The US is boosting aid to Jordan by more than $1 billion, in spite of Trump’s threats to punish countries that don’t agree with US policies.
Despite repeated threats to punish countries that do not agree with US policy in the Middle East, the Trump administration is set to boost aid to Jordan by more than $1 billion over the next five years.
President Donald Trump has vowed to cut aid to nations that oppose the US, yet rhetoric appears to have hit reality with Jordan, a critical American partner in the volatile Middle East that has opposed the administration’s Mideast approach.
Jordan, together with another 127 countries, voted in December to condemn the US for recognizing Jerusalem as Israel’s capital and has criticized the US for withholding millions in funding for so-called Palestinian refugees, many of whom live in Jordan.
Nonetheless, US officials say the administration has decided to give Jordan $1.275 billion annually until 2022. That’s $275 million more per year than the current level.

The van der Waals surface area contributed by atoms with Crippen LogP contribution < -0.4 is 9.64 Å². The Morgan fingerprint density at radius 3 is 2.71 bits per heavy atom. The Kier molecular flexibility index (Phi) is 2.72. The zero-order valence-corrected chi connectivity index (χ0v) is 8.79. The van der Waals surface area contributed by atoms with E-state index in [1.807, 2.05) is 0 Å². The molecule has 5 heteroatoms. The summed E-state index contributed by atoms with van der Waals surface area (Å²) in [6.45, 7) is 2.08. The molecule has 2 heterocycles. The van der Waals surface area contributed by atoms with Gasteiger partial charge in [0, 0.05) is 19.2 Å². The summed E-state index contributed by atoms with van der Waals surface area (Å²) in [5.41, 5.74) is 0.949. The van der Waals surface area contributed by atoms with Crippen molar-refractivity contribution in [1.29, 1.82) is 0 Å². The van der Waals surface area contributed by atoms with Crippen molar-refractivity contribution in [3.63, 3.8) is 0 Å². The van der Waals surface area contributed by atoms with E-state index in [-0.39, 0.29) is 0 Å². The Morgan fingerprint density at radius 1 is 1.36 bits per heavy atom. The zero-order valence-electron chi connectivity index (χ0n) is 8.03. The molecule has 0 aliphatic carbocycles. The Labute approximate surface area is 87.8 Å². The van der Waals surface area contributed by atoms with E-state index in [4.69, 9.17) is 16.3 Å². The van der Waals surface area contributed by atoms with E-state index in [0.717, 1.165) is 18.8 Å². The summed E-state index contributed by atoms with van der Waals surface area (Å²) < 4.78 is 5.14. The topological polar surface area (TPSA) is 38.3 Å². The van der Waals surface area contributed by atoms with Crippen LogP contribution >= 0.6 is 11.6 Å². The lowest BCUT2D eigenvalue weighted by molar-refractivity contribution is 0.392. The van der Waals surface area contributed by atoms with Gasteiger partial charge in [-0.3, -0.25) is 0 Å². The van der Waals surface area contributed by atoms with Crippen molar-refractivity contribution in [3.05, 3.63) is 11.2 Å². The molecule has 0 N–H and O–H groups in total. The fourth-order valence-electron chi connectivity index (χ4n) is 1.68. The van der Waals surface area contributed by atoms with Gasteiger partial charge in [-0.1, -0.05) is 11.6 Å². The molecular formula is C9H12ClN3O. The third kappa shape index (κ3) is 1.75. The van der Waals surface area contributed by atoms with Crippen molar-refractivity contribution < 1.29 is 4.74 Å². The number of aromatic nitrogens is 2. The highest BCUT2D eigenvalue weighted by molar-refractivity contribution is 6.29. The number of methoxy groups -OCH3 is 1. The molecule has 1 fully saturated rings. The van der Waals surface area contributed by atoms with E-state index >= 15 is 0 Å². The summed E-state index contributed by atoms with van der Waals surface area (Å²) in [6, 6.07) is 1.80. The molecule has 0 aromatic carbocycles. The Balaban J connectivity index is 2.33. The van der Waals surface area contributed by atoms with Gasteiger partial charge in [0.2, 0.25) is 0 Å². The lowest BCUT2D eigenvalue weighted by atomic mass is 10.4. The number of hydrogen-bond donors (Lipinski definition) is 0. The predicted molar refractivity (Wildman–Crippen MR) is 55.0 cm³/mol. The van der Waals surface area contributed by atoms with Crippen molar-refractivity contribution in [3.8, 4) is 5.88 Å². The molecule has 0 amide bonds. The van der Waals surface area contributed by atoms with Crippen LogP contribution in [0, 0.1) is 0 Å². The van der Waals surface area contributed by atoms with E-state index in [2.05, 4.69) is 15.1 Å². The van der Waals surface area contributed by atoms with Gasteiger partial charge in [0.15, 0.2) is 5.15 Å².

US Secretary of State Rex Tillerson and Jordan’s Foreign Minister Ayman Safadi signed the aid agreement in Amman on Wednesday.
The announcement appears to represent a victory of sorts for Tillerson and US Defense Secretary Jim Mattis, both of whom have been lobbying the administration to continue such assistance on national security grounds, while Trump and ambassador to the United Nations, Nikki Haley, have been pressing for aid cuts.
Tillerson’s visit to Jordan is part of a regional tour that also covers Egypt, Turkey, Lebanon and Kuwait, but not Israel.